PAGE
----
I'm building an led cube. I'm using TIP122 NPN transistors to switch the grounds of each layer. When I apply 5V to the base of the transistor to stop current from passing thru it, my arduino UNO gets hot real fast. I have the ground from the led layer hooked up to the emitter. And the collector is grounded. Do I need resistors to fix this problem? Or do I have the correct transistor? Or do I have it wired the wrong way? Please help!!! Thanx!
Describing circuits in words seldom works: post a schematic so we can understand the circuit....
You always need a base resistor on a transistor. You also appear to have the transistor wired in upside down. As Jimbo said, a schematic helps prevent endless 2nd guessing.
A TIP122 is an NPN transistor. You apply current into the base to turn it on, not off. It's on now, because it is upside down and current is flowing thru the body diode. You ground the emitter and hook the grounded end of your LED string to the collector. The other end of the LED string connects to your Vcc supply. Do you have current limit resistors in the base connection and the LED string?
JJBduino: I have the ground from the led layer hooked up to the emitter. And the collector is grounded.
That sounds backwards.
JJBduino: Do I need resistors to fix this problem? Or do I have the correct transistor? Or do I have it wired the wrong way? Please help!!! Thanx!
You should always have a resistor between an Arduino and a transistor base (1K Ohms).
Hey guys, thanks a lot for the help… I’ve attached a couple schematics of how I had it wired before your help and after your help… Very much appreciated!!! It seems to be working great now!! Now for another question… Do most arduino users write their own code? Cause I know I can get code off the Internet but I don’t know if it will be the right code for the way I have my cube hooked up… I’m just a new guy on this forum and have been just getting info off of other sites to build my led cube. I would definitely be interested in knowing how to write my own code… Is there any online courses or books about it? Or is it something I have to just use the “trial and error” method?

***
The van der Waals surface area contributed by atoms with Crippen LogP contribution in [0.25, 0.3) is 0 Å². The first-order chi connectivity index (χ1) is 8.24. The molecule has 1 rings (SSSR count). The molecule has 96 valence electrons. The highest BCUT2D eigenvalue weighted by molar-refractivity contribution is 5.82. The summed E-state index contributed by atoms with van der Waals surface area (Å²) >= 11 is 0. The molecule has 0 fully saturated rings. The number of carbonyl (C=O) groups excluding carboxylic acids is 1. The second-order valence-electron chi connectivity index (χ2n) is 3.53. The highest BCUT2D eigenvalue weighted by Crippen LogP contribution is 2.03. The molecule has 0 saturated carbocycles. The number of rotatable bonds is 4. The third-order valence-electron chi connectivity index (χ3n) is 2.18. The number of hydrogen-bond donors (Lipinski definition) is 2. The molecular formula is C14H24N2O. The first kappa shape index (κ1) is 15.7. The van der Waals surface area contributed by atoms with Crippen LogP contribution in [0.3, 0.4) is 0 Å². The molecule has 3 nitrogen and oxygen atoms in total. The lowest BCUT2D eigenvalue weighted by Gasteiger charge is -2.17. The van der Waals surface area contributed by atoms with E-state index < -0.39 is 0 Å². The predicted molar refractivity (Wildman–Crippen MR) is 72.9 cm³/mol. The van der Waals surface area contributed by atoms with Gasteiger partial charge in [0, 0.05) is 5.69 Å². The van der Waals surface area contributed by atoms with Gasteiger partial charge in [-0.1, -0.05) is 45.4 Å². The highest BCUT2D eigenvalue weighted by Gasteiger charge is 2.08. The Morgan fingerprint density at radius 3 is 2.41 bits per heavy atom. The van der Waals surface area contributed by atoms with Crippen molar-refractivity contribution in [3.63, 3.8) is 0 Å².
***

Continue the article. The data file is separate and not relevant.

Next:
JJBduino: Do most arduino users write their own code?
You don't really have a choice if you're not simply copying a project.
JJBduino: I would definitely be interested in knowing how to write my own code... Is there any online courses or books about it? Or is it something I have to just use the "trial and error" method?
The language is called "C++". I'm sure Google can provide thousands of relevant web sites.
You can use trial and error but it'll take you ten times longer. Any time spent doing proper studying is well worth it.
While that of course is true, reading and trying to understand might be difficult. So practicing isn't a bad thing. As you seem to have the Arduino already and haven't got any reading available, you can start by having a peek at some examples. Your IDE came with quite a few examples. Open a some of those and start with the really small ones. Blink shows you how to control a LED or an output pin. Fade shows you how to dim a LED. There's a lot more. You can change blink and fade so they control for instance multiple LEDs. You can combine blink and fade so multiple LEDs fade in and out, maybe at different speeds. Just play with the code and see what happens, you'll learn something. Not unimportant: Have fun !
MAS3: Just play with the code and see what happens, you'll learn something. Not unimportant: Have fun !
Playing with code without knowing what "int" and "char" are, what a function is, what "for" does, what square brackets are for, etc. is for masochists.
If you look back at your two schematics posted and consider the arrow in transistor's symbol it ought to be obvious that the first one was wrong. The arrows in diode and transistor symbols have a very straightforward meaning, they show the direction of conventional current flow.
Thanks for the answers! I looked at some of the code for the different flash patterns of an LED cube and I don't know what all those different terms mean or do... I thought I would have to write code for each individual LED and layer, but now I'm totally confused...!!
While its a bit outdated... reading this should provide you at least a few answers...
I'm not an expert, neither in electronics, or in Arduino, but if you want, take a look at my Led cube project on my signature, and in my blog.
I hope you can get at least 1 good idea from there ;)
Thanks again for the help! That PDF file looks like it'll help a lot. But I'm still not sure about whether I have to write code for each individual led or what? I'm using the Shift out feature with the 74HC595 shift registers so I'm not sure how to do that.